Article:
The Ways and Means Committee invited Daroff to testify at its hearing on Tax Reform and Charitable Contributions. Its leadership said it wants to “hear directly from the charitable community” before considering any proposals that might affect that community’s ability to “obtain the resources they need to fulfill their mission.”

Jewish Federations form the second largest philanthropic network in the nation, collectively raising almost $1 billion in annual giving, as well as an additional $1.2 billion annually in planned giving and endowments.

In unequivocal terms, Daroff told members the impact of limits on the deduction would be significant. Donors’ contributions are the “lifeblood” of the Jewish Federation system and “essential for us to fulfill our charitable mission,” Daroff said. Proposals to limit the deductibility of charitable contributions would result in “less giving and therefore cripple charities that strive to remain at the forefront of the fight to feed the hungry, clothe the naked and heal the sick.”

William Daroff, JFNA VP of Public Policy
While citing studies that show a potential loss of $3 billion in charitable contributions from changing the deduction, Daroff called the debate by tax economists “largely an academic exercise.” The true measure of the impact, he said, “is the tens of thousands who benefit from our services every day.” When government programs such as Medicaid are operating at a loss, philanthropic dollars are what keep the doors open, he added.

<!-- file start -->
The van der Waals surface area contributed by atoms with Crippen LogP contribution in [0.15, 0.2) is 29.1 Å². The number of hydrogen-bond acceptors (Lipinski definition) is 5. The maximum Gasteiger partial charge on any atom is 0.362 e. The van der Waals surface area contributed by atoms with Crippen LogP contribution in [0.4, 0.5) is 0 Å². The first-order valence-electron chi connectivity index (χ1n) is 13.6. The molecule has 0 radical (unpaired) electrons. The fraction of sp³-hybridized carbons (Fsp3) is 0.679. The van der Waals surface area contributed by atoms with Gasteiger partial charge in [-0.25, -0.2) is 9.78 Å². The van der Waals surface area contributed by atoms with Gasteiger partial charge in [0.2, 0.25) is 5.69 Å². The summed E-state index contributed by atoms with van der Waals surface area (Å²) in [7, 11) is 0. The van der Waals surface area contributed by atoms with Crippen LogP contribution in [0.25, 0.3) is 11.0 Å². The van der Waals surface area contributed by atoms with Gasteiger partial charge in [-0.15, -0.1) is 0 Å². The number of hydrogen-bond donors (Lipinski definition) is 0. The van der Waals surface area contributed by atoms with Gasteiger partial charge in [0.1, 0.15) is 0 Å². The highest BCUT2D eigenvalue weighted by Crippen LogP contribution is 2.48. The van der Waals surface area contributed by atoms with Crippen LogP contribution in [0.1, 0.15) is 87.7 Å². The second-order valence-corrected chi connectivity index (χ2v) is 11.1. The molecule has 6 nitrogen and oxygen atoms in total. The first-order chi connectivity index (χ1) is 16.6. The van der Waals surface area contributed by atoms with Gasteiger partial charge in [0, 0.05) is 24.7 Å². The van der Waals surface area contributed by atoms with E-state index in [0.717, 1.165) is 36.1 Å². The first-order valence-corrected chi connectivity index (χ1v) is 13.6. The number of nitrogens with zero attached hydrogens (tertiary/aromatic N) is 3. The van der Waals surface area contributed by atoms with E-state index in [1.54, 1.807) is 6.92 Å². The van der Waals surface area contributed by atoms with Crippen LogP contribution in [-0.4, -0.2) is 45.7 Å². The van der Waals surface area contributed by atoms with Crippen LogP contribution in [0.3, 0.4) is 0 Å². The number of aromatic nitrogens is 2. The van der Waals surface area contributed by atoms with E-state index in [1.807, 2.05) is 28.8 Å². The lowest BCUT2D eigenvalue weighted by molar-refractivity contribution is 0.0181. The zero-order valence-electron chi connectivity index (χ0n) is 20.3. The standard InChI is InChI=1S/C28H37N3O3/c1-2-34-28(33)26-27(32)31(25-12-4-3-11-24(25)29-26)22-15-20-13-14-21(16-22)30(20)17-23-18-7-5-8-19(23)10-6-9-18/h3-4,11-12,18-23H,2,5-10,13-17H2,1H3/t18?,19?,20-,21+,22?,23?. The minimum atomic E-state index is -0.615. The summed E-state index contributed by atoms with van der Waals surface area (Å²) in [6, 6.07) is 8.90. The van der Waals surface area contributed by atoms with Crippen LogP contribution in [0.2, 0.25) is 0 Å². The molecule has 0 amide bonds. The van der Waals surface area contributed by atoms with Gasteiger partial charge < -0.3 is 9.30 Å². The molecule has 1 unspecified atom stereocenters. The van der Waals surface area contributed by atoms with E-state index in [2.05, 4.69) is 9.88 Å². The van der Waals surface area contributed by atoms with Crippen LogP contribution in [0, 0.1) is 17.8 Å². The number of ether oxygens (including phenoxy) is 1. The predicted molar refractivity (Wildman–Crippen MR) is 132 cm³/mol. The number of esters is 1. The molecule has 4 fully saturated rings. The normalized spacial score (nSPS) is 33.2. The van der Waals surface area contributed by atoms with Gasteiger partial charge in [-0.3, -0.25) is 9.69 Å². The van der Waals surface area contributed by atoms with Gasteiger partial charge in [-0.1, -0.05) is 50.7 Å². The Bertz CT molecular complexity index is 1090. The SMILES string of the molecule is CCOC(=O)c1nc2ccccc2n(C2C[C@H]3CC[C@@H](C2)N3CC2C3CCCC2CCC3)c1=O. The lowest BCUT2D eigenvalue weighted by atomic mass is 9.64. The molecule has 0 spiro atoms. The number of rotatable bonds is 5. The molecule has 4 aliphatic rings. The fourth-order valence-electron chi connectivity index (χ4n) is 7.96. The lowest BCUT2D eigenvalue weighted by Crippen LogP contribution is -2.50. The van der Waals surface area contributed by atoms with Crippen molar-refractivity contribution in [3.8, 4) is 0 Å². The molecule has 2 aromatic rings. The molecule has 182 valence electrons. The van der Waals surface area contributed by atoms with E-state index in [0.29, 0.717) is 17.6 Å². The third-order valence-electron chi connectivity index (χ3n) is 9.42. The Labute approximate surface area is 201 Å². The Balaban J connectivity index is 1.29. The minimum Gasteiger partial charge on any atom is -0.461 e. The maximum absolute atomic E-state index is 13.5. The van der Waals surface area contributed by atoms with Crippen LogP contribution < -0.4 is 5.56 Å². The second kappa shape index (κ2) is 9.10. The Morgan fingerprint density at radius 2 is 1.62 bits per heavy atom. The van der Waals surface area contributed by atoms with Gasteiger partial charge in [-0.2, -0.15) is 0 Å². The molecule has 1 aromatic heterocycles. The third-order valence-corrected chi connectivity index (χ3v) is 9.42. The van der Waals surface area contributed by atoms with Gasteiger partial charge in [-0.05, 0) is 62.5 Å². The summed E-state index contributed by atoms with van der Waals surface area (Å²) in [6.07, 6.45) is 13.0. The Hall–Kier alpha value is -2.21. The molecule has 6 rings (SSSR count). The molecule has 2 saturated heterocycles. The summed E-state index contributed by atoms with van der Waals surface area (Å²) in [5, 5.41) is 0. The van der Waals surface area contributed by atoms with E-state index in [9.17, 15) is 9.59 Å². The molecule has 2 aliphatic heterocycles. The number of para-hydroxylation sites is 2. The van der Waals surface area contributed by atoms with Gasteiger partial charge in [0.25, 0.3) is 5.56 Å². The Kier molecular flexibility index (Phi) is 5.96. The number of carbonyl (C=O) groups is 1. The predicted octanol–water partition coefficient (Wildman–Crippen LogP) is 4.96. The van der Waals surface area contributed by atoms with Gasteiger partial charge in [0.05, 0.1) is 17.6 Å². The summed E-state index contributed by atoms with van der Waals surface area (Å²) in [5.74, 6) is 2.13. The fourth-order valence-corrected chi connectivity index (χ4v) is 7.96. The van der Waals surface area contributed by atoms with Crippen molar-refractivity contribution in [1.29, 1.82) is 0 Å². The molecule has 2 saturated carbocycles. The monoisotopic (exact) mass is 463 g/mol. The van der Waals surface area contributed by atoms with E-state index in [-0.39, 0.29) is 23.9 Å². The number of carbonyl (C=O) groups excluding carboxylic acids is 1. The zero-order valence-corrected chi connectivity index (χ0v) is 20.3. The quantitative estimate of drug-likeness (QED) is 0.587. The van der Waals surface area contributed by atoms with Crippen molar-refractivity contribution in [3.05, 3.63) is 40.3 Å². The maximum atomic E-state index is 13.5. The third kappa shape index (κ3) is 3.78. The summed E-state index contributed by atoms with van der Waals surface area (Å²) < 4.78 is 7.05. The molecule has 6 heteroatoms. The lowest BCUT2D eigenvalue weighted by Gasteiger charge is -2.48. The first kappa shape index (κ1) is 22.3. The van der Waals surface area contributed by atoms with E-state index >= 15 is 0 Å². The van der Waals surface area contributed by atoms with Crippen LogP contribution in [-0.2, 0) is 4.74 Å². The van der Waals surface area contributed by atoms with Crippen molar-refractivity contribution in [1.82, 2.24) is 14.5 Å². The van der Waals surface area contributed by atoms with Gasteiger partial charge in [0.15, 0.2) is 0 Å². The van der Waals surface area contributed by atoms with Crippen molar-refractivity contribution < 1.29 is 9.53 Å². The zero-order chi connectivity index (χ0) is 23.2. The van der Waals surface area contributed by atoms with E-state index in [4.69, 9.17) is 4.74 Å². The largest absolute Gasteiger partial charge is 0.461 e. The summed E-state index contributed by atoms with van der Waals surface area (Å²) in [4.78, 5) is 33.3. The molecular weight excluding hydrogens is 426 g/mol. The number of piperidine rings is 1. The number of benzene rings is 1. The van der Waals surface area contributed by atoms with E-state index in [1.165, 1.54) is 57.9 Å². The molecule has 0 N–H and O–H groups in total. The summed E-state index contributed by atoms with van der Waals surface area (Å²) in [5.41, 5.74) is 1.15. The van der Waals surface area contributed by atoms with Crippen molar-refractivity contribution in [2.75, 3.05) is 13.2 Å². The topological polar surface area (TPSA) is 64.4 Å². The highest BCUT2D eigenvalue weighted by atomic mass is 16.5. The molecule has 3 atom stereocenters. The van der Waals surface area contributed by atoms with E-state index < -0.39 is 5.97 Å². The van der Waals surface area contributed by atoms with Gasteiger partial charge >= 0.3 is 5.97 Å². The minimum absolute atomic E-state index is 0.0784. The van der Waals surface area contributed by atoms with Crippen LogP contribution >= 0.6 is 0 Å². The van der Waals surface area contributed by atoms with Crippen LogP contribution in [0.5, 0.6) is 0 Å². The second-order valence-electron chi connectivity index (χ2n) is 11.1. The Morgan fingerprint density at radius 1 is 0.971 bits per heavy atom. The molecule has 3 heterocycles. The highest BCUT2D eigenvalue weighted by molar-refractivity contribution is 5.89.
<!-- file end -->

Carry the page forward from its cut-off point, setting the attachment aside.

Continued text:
Daroff singled out for special mention the importance of protecting donor-advised funds and supporting organizations, known as participatory funds, which encourage family philanthropy and build endowment assets. He called on the committee to allow these funds to flourish “with a minimum of regulatory burdens” as it considers changes in the charitable deduction.

The JFNA system raises and allocates funds for almost 1,000 affiliated agencies that provide critical services to almost 1 million people across the country. JFNA also “inspires members of the Jewish community to fulfill our religious duty to be charitable (tzedakah) and to fulfill our collective responsibility to build community and improve the world (tikkun olam)," Daroff told the Committee.

The JFNA office in Washington, D.C., has been a leader in advocating for the protection of charitable tax deductions since proposals first were discussed to limit them in 2009.